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 Strength of a tube. Post Reply Forum
 Posted by: 1911freak ® 03/14/2005, 15:50:30 Author Profile Mail author Edit Need some help fast. I need the formulas to calculate the strength of a tube using the O.D. and wall thickness. I need to differentiate between materials. Example: An aluminum tube (say 6061 T6) has a .750" O.D. and a .125" wall thickness. If I switched to Titanium tube with a wall thickness of .032" what O.D. would I need to achieve the same strength? I am talking about deformation due to compression (buckling) or bending (side load?).Also at what wall thickness to O.D. ratio should I begin to worry? 60-1?Any thoughts on using oval tube are also welcome. Modified by 1911freak at Mon, Mar 14, 2005, 18:44:17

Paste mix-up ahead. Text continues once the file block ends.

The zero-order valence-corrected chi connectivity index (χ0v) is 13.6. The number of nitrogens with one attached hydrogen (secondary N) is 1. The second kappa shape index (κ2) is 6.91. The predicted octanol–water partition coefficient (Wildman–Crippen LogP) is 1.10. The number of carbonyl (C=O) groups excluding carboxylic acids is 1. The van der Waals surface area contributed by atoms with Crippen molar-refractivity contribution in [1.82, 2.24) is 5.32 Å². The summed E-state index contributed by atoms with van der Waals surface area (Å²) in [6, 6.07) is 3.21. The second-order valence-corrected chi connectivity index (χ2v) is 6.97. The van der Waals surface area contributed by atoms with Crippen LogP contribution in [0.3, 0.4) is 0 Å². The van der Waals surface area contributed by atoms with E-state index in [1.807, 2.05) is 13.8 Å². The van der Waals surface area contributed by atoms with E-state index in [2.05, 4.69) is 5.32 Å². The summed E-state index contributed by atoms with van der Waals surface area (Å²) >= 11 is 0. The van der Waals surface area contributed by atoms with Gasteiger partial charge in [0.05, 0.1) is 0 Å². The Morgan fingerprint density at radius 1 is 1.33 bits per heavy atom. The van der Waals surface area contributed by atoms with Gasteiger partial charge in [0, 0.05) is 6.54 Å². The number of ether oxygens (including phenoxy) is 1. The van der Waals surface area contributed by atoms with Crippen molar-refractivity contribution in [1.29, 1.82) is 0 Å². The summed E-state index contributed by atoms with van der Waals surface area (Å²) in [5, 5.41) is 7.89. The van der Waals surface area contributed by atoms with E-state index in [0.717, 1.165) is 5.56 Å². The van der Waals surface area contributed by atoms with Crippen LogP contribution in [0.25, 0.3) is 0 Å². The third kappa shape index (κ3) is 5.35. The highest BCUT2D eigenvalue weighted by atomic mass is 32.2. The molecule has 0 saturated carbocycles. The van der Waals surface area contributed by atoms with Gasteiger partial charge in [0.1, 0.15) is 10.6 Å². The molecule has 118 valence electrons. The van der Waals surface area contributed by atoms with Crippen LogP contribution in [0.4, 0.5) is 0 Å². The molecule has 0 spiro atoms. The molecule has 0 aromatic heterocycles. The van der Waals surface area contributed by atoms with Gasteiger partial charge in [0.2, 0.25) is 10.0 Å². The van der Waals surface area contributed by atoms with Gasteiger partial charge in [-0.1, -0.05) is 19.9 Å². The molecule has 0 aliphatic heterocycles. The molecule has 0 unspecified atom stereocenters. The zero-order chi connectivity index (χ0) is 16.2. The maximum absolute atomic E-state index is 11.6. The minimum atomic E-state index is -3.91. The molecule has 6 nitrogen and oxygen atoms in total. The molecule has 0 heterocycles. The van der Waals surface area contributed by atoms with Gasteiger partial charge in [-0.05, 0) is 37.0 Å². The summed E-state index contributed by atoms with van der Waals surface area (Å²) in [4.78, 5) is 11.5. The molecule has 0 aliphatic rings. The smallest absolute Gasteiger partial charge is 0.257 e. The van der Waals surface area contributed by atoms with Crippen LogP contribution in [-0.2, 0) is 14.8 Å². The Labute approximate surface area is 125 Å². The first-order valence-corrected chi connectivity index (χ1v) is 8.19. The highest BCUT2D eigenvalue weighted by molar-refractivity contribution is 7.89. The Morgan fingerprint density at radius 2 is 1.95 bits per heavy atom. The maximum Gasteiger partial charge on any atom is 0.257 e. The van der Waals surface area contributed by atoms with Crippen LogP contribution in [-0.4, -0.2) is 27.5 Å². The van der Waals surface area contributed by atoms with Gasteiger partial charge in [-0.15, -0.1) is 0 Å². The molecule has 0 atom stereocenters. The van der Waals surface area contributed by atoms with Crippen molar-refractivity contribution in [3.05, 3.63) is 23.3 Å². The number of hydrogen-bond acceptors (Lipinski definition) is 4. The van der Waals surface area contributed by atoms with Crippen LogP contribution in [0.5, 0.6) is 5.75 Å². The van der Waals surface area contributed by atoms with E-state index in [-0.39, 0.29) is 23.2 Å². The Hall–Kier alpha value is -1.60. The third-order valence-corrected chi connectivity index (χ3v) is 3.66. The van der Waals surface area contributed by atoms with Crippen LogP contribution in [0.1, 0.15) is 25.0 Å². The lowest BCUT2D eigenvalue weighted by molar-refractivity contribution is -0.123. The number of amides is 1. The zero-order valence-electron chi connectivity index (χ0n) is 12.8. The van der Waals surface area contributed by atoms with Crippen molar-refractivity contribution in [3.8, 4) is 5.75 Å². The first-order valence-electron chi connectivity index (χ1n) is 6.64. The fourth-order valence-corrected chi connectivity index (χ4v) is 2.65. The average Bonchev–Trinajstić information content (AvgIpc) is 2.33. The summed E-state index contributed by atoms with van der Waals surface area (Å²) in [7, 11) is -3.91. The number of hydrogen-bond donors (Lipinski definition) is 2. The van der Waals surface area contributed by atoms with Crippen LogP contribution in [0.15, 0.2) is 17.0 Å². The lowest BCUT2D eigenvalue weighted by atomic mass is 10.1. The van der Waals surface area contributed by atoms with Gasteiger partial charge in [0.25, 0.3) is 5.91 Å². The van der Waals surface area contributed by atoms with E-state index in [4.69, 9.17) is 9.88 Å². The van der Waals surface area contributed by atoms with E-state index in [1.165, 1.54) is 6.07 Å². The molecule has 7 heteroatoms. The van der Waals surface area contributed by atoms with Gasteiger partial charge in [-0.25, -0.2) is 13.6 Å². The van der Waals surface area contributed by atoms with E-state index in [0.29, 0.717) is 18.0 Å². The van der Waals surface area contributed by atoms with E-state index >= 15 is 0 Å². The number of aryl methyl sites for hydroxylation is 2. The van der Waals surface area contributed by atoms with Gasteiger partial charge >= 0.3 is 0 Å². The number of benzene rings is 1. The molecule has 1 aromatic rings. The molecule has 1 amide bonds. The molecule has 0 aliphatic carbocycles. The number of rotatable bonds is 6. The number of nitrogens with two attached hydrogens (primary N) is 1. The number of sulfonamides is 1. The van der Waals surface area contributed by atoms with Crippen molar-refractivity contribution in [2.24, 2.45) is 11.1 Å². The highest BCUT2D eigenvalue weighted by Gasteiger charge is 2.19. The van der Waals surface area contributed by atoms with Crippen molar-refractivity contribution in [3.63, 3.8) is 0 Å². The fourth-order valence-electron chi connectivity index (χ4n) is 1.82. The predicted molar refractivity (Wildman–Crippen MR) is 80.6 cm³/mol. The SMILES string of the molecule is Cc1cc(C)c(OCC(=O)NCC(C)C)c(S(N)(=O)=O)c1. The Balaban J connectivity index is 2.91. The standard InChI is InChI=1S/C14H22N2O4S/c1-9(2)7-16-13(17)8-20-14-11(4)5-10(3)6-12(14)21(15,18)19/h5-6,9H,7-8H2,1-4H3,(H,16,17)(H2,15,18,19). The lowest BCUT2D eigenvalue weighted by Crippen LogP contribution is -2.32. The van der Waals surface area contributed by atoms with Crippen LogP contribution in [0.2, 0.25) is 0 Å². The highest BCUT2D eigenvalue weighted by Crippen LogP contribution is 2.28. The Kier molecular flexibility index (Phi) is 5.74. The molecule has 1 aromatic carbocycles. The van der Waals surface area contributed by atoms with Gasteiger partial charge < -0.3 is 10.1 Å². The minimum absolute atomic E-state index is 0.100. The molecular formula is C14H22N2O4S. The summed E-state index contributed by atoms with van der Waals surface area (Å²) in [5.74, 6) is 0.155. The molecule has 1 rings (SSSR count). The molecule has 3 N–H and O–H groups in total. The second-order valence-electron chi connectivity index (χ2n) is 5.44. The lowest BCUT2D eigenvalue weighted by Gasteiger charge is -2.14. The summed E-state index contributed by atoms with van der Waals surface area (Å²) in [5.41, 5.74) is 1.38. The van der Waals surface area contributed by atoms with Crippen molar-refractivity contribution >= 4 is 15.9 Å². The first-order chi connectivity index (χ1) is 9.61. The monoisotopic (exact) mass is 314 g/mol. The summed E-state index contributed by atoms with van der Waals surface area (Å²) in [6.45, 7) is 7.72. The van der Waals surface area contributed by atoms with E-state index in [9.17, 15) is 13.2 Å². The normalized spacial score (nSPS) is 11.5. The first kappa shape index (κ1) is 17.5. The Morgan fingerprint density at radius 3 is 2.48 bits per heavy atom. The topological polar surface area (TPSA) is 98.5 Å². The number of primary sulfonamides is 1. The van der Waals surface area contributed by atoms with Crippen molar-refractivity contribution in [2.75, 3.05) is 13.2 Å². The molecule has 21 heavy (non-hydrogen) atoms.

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 Re: Strength of a tube. Re: Strength of a tube. -- 1911freak Post Reply Top of thread Forum
 Posted by: devitg ® 03/27/2005, 20:43:38 Author Profile Mail author Edit you wrote I am talking about deformation due to compression (buckling) or bending (side load?).Those are two so much diferent conditions . But you shall know this formulaYield strength = applied moment / resistent module Moment of inertia for a circle crown , "the pipe" Jx= pi/4 ( od^4 -id^4) and resisten module Wx= Jx/OD "the pipe outside radious" So the yield shall be smaller than the material yield It is the formula for bending , For buckling is far diferent , a far way from my known.